The US has signaled its apparent abandonment of the goal of nuclear disarmament "for the foreseeable future" as it embarked on a quest for a new generation of more reliable nuclear warheads.
Although the term "nuclear disarmament" quietly disappeared from the Bush administration's vocabulary long ago, the statement by Linton Brooks, head the National Nuclear Security Administration, marked the first time a top government official publicly acknowledged a goal enshrined in key international documents will no longer be pursued.
"The United States will, for the foreseeable future, need to retain both nuclear forces and the capabilities to sustain and modernize those forces," Brooks stated on Friday as he addressed the East Tennessee Economic Council in the city of Oak Ridge, which is home to a major nuclear weapons complex.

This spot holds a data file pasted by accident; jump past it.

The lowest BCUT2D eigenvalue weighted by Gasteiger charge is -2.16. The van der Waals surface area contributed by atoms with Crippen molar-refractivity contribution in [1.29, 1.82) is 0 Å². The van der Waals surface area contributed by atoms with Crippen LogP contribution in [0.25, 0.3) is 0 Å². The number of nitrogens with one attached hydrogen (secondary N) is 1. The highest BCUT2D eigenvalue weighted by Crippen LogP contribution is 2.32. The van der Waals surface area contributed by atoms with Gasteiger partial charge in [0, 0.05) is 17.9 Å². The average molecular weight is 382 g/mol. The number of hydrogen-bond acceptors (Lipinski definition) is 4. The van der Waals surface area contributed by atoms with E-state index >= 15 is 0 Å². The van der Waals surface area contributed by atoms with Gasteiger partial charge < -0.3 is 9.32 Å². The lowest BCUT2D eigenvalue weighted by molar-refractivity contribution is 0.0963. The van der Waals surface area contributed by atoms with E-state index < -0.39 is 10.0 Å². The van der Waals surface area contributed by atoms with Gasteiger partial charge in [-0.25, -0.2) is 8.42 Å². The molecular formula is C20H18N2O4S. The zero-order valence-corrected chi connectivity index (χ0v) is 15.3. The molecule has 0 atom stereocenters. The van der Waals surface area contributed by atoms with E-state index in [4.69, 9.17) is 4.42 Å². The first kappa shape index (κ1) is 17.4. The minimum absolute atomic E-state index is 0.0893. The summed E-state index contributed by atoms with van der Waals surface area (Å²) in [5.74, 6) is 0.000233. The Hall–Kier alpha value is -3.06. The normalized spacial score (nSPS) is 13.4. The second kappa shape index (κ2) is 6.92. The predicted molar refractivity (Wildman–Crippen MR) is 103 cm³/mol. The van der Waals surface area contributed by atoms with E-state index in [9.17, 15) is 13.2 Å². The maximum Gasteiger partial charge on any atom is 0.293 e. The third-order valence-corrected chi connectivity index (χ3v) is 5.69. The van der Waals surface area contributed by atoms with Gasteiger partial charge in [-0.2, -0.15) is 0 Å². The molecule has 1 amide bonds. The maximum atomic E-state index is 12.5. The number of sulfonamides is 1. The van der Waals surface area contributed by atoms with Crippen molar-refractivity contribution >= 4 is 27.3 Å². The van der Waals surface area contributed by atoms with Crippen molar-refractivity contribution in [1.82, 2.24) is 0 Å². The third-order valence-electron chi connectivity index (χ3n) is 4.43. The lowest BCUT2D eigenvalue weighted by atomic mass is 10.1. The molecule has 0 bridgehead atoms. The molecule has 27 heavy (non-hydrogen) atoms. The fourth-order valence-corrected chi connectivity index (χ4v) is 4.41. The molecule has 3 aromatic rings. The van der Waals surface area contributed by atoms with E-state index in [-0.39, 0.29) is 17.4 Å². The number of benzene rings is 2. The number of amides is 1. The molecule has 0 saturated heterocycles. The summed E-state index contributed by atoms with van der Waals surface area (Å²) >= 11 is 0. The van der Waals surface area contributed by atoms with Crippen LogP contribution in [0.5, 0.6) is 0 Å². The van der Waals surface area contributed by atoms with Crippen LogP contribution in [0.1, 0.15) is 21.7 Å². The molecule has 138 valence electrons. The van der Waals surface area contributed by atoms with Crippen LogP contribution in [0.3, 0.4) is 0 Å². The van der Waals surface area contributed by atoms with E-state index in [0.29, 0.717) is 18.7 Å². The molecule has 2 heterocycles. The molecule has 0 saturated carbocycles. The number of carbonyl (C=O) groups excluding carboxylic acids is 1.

"I do not see any chance of the political conditions for abolition arising in my lifetime, nor do I think abolition could be verified if it were negotiated," he pointed out.
The acknowledgement rep-resents a departure from commitments given by previous US administrations to their negotiating partners and the international community at large.
In September 1998, then-presidents Bill Clinton of the US and Boris Yeltsin of Russia signed a joint statement, in which they reaffirmed the two countries' commitment to "the ultimate goal of nuclear disarmament."